This year alone, 1 in 7 Australian women will be diagnosed with breast cancer by their 85th birthday.1 With breast cancer most commonly diagnosed in women aged 70 to 74-years-old, for young women, a breast cancer diagnosis can come as a shock. Townsville local Elyce Mitchell was just 32-years-old and trying for her second child when she received the diagnosis no young woman expects to hear.
“I have a beautiful little girl Millie who turns two in September. We were starting to think about baby number two in August last year when I found a ropey area in my left breast. After I finished breast feeding, I noticed discharge coming from my breast.”
Elyce went to the doctor straight away and after receiving scans and ultrasounds, a weight was taken off of her shoulders – she was given the all clear. But just six months later, a routine pre-natal ultrasound turned her life upside down.
“I hadn’t noticed any other changes, but they found a lump. It was a whirlwind week after that with a biopsy, mammogram and a whole heap of scans. My husband Stevie had been away all week and I didn’t want to tell him what was happening, but thankfully he got back just in time. I was back at the GP with him when I found out the news – I had breast cancer.”
For this loving young family, the diagnosis was met with absolute shock and disbelief.
“I was really shaken up; I don’t meet any of the risk factors. My husband was pretty good though, pretty tough. My mum works at Icon Cancer Centre in Townsville and helped to keep us calm. My friends were some of the hardest people to tell, but everyone’s been really awesome.”
To add to the stress of a cancer diagnosis, the potential impact treatment could have on her fertility loomed heavily. Elyce made the decision to delay treatment and receive IVF as soon as possible in the hopes of one day adding another child to her family.
“I was a little worried about delaying treatment, but after speaking to my surgeon, oncologist and fertility specialist, they were upfront and said I had the time to do it, that gave me absolute confidence. My husband was completely supportive of whatever I wanted to do. No matter what, he was there through it. It was a bit of a blur to be honest, there wasn’t a lot of time to stop and think but I knew we would one day want to have another baby.”
Just one month after diagnosis, she began chemotherapy at Icon Cancer Centre Townsville.
“I was fortunate to know what to expect because my mum worked at the centre so I wasn’t scared, and I’m thankful the centre is only two minutes away from where I live. The first four rounds were pretty tough but looking back I’ve been charging through. It’s a tough situation for a family but we’ve kept things as normal as possible and our daughter Millie has been amazing. She’s never looked at me funny when I take my wig off and I’ve been lucky to be able to continue getting on with most things.”
Elyce credits her passion for exercise to helping her power through treatment.
“I’ve been going to CrossFit four times a week throughout treatment, and when COVID-19 came and shut that down, I kept it up at home. It really helped me initially to see people and have some aspect of life remain the same. It’s not just been good for my body, but also my mind and soul.”
Although her treatment has been delivered during the COVID-19 pandemic, she says the precautions she took, and those that were put in place at Icon Townsville, meant she really didn’t have to worry at all.
“I didn’t want something else to stress about. I did what I had to do to stay safe, like working and exercising at home. I’ve also been having consultations with my medical oncologist over the phone, rather than face-to-face. Everyone at the centre has been so supportive and have done everything they can to keep us safe.”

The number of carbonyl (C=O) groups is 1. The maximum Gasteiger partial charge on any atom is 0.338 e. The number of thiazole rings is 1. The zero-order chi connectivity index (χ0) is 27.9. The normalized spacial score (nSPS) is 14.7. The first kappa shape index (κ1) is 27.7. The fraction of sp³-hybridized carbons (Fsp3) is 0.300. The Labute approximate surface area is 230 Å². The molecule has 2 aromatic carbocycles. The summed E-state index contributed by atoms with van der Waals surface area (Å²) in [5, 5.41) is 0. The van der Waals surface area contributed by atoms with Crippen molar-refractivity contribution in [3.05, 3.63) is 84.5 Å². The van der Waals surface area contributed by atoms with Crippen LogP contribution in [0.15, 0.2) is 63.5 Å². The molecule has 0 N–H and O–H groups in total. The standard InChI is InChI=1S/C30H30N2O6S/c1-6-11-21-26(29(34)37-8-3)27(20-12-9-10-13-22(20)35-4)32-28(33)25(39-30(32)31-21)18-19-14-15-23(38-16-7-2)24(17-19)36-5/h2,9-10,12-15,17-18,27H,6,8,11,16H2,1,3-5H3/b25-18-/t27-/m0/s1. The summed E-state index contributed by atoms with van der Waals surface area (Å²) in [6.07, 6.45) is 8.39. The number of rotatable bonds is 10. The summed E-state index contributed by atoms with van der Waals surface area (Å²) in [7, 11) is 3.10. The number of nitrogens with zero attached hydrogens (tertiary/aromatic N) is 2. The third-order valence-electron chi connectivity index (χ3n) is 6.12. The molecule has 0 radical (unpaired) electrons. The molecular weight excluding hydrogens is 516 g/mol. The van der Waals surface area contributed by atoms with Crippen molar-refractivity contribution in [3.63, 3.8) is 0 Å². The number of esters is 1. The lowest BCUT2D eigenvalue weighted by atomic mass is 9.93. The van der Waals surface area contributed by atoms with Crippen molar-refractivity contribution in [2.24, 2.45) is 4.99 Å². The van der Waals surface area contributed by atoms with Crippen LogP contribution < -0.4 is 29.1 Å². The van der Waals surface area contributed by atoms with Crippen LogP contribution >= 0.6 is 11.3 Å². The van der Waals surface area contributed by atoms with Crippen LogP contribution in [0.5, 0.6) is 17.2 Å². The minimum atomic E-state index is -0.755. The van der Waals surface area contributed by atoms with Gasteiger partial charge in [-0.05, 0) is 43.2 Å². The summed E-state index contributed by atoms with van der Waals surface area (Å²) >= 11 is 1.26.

Throughout her chemotherapy Elyce has also been sharing her journey with her loyal Instagram followers, from posting treatment updates to workout videos, sharing her good days and bad days, and everything in between. Her CrossFit community have also continued to show an incredible level of support she did not expect. She says the platform helped her find her feet when she needed it most.
“Social media has been a massive help for me. When I was first diagnosed, my best friend Megan went on a mad search for anything cancer related and found a couple of people who I then followed on Instagram. The thought of connecting with people on social media who have gone through similar experiences is pretty awesome, and if they can do it then maybe I can too.”
“It’s been great to share my experience with cancer and how I’ve been getting through treatment. It made me realise you do have the ability to impact others beliefs and motivations. All of the little things have really meant a lot to me. One lady said if she could recommend four people to follow on Instagram, I would be one of them. It really surprised me because the other three were celebrities!”
As a young woman with breast cancer, surrounded by older women at very different stages of their lives with the same diagnosis, Elyce’s experience hasn’t always been easy. While social media has been a great support, she says it still didn’t give her everything she needed to get through her diagnosis and treatment.
“It is different to be a young woman with cancer. When I started to lose my hair, I found it was really difficult to find headscarves appropriate for my age. Some of the stuff was quite daggy and I didn’t feel comfortable wearing it.”
“I never went to a support group as I found it all quite depressing, but really relied on my friends, family and doctors. My advice for other young women is don’t Dr Google; do your own research and talk to someone, whether that’s a GP, friend or parent. I think it’s so important to find out as much as you can so you’re prepared for what comes ahead.”